Network objectives

Canada’s territory and the Arctic regions offer distinct challenges to Numerical Weather Prediction (NWP) and climate projection, due to complex processes and feedbacks between various components of the climate system. A better understanding of these regional climate processes and interactions is crucial to improving the quality of both climate projection and NWP for this region, and to better interpret and apply model results for use in weather and climate-change impact and adaptation studies.

The aim of the Network is to augment, evaluate and exploit the added value provided by regional models in climate and weather simulations. This added value is afforded as a result of the expected higher resolution, improved representation of physical processes, feedbacks and interactions through a Regional Earth System Model approach.

Selected results

Research highlight

Investigation of the 2013 Alberta flood from weather and climate perspectives

The destructive 2013 Alberta flood was the focus of a recent integrative project at CNRCWP. Twelve members of our team contributed their expertise to this project, including co-investigators from our three research themes. The main findings are summarized as follows.

During 19–21 June 2013 a heavy precipitation event affected southern Alberta and adjoining regions, leading to severe flood damage in numerous communities and resulting in the costliest natural disaster in Canadian history. This flood was caused by a combination of meteorological and hydrological factors, which are investigated from weather and climate perspectives with the fifth generation Canadian Regional Climate Model. Results show that the contribution of orographic ascent to precipitation was important, exceeding 30 % over the foothills of the Rocky Mountains. Another contributing factor was evapotranspiration from the land surface, which is found to have acted as an important moisture source and was likely enhanced by antecedent rainfall that increased soil moisture over the northern Great Plains. Event attribution analysis suggests that human induced greenhouse gas increases may also have contributed by causing evapotranspiration rates to be higher than they would have been under pre-industrial conditions. Frozen and snow-covered soils at high elevations are likely to have played an important role in generating record streamflows. Results point to a doubling of surface runoff due to the frozen conditions, while 25 % of the modelled runoff originated from snowmelt. The estimated return time of the 3-day precipitation event exceeds 50 years over a large region, and an increase in the occurrence of similar extreme precipitation events is projected by the end of the 21st century. Event attribution analysis suggests that greenhouse gas increases may have increased 1-day and 3-day return levels of May–June precipitation with respect to pre-industrial climate conditions. However, no anthropogenic influence can be detected for 1-day and 3-day surface runoff, as increases in extreme precipitation in the present-day climate are offset by decreased snow cover and lower frozen water content in soils during the May–June transition months, compared to pre-industrial climate.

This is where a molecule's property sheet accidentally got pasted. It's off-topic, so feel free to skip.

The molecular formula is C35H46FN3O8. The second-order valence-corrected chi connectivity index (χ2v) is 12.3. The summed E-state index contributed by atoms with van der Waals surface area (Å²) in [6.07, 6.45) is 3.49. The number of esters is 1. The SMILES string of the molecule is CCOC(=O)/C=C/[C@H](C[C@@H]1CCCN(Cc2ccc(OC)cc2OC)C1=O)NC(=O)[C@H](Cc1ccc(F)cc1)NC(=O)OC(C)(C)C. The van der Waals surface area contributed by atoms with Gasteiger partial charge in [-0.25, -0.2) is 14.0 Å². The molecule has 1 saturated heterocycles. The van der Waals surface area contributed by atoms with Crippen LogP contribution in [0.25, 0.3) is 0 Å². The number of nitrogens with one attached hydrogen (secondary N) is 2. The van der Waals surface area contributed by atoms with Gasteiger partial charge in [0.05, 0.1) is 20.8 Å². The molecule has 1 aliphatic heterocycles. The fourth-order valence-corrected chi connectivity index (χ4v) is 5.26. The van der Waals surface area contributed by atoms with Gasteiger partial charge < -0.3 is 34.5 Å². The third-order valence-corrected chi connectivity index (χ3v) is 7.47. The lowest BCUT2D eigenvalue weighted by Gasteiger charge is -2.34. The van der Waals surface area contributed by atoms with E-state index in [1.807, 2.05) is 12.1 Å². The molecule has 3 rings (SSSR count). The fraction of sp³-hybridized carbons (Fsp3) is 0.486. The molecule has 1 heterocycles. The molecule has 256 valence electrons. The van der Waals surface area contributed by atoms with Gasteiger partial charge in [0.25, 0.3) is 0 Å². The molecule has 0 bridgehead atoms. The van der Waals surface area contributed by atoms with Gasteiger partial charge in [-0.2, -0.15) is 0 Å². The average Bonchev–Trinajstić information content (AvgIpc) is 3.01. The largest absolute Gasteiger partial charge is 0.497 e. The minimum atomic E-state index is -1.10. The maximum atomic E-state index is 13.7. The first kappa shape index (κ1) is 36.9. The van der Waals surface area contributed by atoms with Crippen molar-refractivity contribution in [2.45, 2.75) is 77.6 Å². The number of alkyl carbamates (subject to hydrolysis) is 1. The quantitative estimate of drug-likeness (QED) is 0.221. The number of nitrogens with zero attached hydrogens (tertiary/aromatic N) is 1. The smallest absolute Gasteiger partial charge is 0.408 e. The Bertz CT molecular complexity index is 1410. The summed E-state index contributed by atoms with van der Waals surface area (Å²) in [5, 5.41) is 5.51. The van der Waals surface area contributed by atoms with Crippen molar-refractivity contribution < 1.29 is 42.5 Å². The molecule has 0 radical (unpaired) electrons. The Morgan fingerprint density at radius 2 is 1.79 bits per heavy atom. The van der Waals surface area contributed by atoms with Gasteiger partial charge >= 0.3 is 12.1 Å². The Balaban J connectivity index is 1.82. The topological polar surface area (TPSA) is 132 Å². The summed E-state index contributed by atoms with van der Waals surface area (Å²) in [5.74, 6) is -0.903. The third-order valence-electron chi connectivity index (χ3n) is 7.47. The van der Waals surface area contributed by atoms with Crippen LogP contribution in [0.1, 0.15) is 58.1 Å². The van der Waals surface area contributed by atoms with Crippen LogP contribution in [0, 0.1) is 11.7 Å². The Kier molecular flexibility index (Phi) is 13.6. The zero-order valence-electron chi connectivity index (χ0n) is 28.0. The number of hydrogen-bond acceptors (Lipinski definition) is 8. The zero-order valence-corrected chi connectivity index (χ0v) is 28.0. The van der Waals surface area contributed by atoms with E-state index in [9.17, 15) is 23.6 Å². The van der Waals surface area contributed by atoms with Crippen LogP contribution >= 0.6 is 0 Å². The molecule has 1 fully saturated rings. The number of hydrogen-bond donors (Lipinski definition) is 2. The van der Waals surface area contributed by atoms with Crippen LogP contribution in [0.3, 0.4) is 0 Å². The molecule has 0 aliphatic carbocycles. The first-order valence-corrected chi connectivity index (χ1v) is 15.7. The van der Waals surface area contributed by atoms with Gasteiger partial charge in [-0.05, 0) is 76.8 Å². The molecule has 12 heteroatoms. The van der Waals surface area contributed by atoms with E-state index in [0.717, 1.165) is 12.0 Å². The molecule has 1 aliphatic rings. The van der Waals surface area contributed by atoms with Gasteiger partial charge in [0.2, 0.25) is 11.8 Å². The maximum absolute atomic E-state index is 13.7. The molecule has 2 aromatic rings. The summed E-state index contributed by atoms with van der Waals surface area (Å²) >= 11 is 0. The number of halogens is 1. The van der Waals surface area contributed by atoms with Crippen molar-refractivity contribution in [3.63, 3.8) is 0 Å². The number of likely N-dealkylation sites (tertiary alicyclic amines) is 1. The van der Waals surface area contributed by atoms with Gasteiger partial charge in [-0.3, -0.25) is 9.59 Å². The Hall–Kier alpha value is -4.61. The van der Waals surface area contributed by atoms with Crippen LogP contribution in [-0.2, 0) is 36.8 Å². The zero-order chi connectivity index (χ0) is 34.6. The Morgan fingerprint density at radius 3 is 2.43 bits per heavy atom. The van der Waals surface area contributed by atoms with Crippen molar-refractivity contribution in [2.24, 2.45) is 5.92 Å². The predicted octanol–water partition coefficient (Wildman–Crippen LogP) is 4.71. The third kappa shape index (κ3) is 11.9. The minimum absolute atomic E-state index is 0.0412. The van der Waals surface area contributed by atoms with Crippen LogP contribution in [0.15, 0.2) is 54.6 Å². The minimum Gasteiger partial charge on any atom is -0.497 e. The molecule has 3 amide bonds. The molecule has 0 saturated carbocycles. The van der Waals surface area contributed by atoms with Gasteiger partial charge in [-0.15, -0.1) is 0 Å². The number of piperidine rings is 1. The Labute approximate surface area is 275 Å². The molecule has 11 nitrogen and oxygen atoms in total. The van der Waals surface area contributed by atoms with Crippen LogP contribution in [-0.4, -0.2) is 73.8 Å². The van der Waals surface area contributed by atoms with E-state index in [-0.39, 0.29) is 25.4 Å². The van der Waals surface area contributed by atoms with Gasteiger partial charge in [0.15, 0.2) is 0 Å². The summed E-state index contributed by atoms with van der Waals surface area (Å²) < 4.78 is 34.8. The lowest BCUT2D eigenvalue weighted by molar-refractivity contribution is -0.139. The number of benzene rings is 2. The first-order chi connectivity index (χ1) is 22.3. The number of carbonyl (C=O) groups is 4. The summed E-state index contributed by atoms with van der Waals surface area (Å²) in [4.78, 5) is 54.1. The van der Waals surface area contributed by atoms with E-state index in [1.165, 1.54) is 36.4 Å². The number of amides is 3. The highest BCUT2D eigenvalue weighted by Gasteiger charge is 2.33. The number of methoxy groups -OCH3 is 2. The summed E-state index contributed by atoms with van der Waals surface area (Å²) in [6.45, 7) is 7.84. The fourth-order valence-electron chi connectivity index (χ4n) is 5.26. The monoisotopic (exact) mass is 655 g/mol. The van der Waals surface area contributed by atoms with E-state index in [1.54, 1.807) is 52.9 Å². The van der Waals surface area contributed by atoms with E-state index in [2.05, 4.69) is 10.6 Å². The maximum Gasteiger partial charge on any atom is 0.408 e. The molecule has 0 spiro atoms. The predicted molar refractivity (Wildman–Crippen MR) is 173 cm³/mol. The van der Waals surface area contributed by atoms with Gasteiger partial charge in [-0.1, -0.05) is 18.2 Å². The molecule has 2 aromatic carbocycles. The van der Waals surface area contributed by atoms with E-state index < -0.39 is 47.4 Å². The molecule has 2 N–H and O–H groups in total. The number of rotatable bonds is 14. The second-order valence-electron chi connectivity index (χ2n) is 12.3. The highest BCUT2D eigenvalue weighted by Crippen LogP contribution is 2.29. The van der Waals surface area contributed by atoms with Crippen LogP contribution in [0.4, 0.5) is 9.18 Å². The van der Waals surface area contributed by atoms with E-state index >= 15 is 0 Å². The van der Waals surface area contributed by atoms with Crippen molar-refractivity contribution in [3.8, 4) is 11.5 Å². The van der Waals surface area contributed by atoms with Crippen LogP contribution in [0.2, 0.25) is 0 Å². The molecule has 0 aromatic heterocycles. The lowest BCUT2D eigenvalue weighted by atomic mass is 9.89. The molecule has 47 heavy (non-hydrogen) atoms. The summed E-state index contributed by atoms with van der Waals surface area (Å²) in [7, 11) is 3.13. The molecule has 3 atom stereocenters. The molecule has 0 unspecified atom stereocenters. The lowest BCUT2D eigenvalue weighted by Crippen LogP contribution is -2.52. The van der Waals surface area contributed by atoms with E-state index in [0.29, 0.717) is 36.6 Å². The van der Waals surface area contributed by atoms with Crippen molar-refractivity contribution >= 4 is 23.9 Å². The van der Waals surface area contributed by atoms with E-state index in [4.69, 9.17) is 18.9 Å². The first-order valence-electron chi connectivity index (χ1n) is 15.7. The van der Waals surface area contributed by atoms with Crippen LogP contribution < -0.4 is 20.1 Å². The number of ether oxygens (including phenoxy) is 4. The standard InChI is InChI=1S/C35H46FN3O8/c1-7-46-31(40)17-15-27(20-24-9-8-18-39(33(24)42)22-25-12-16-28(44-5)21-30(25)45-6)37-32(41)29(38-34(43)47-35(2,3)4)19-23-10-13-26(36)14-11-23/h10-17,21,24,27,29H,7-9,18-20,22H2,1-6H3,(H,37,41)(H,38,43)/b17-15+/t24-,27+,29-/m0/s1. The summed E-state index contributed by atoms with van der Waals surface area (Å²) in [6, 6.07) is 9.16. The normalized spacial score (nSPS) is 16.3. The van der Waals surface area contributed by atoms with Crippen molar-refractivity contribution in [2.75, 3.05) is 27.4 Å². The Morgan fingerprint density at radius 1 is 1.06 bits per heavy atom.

Recent blog posts